David Orrell | CNBC
Russia’s invasion of Ukraine could accelerate the adoption of digital currencies by central banks, according to BlackRock’s Larry Fink.
The CEO of the $10 trillion-asset money manager called it one of the “less discussed” outcomes of the war, which began one month ago, in his annual letter to shareholders Thursday.
“The war will prompt countries to re-evaluate their currency dependencies,” he said. “Even before the war, several governments were looking to play a more active role in digital currencies and define the regulatory frameworks under which they operate.”
Fink cited the U.S. Federal Reserve as an example, which recently published a white paper examining the pros and cons of a potential U.S. central bank digital currency.
“A global digital payment system, thoughtfully designed, can enhance the settlement of international transactions while reducing the risk of money laundering and corruption,” Fink added. “Digital currencies can also help bring down costs of cross-border payments, for example when expatriate workers send earnings back to their families.”
After the war began and the U.S. imposed sanctions on Russia targeting its central bank, crypto was thrusted into the spotlight. Transactions on centralized bitcoin exchanges in both the Russian ruble and the Ukrainian hryvnia surged to their highest levels in months after the war began, and stablecoins like Tether showed they can play a more important role as a safe haven asset – or in circumventing sanctions.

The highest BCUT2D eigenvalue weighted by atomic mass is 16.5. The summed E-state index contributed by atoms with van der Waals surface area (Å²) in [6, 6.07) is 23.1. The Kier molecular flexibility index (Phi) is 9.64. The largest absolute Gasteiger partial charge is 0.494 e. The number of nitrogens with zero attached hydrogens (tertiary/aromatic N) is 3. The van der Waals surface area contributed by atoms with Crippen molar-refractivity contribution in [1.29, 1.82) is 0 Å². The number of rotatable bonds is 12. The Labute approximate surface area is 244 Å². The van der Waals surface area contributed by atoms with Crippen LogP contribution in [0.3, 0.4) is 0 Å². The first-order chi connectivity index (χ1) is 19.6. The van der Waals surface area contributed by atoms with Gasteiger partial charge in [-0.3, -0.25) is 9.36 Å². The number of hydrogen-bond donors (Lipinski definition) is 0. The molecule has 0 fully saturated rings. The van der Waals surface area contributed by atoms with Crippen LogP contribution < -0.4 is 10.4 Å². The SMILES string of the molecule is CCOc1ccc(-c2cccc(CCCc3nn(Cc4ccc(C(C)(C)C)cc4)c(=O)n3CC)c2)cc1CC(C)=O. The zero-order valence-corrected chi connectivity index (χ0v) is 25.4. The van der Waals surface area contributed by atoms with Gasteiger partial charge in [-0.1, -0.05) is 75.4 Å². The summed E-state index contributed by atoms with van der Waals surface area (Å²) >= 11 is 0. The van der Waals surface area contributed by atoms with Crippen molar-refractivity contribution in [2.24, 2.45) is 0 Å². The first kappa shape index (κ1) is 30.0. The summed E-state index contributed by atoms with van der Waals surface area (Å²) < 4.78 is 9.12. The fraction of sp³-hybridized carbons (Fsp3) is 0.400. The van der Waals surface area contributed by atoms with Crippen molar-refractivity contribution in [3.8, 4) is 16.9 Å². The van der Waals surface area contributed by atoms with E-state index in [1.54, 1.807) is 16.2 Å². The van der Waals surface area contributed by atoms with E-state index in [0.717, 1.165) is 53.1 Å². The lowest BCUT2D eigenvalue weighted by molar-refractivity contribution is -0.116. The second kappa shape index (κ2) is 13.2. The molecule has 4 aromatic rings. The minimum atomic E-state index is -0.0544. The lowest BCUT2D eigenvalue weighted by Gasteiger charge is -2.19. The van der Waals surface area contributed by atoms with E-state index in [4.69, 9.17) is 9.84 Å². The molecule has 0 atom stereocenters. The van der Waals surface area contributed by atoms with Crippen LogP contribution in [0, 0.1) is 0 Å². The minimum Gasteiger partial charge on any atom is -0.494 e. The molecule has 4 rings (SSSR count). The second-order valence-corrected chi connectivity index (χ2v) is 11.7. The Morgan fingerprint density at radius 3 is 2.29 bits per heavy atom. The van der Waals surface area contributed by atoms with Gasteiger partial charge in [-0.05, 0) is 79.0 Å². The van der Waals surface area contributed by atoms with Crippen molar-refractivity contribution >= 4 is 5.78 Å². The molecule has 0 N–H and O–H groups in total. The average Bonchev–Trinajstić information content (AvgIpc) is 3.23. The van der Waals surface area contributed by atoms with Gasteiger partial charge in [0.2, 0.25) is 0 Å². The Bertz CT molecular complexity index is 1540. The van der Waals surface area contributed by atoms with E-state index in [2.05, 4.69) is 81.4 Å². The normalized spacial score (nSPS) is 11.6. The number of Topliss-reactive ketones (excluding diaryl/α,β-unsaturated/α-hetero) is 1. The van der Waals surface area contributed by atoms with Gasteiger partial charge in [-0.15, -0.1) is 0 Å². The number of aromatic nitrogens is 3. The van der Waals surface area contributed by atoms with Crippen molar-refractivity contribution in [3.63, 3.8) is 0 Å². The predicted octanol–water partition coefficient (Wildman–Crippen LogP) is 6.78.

BlackRock clients have shown “increasing interest” in digital currencies, including stablecoins and “the underlying technologies” – also known as blockchain – Fink said. The company has been studying the emerging asset class to “to understand how they can help us serve our clients” as a result.
Fink didn’t specify any particular digital currencies the company is studying. Digital currency as a group has broken out into several different emerging asset classes in the past year including bitcoin itself, other alternative cryptocurrencies, smart contracts platforms like Ethereum, decentralized finance tokens, central bank digital currencies, stablecoins and NFTs.
The BlackRock CEO has previously spoken with optimism about the future of “digital currencies” but has remained cautious about bitcoin and its volatility. In November he told CNBC’s “Squawk Box” he’s “not a student of bitcoin and where it’s going to go” but added “I do believe there is a huge role for a digitized currency.”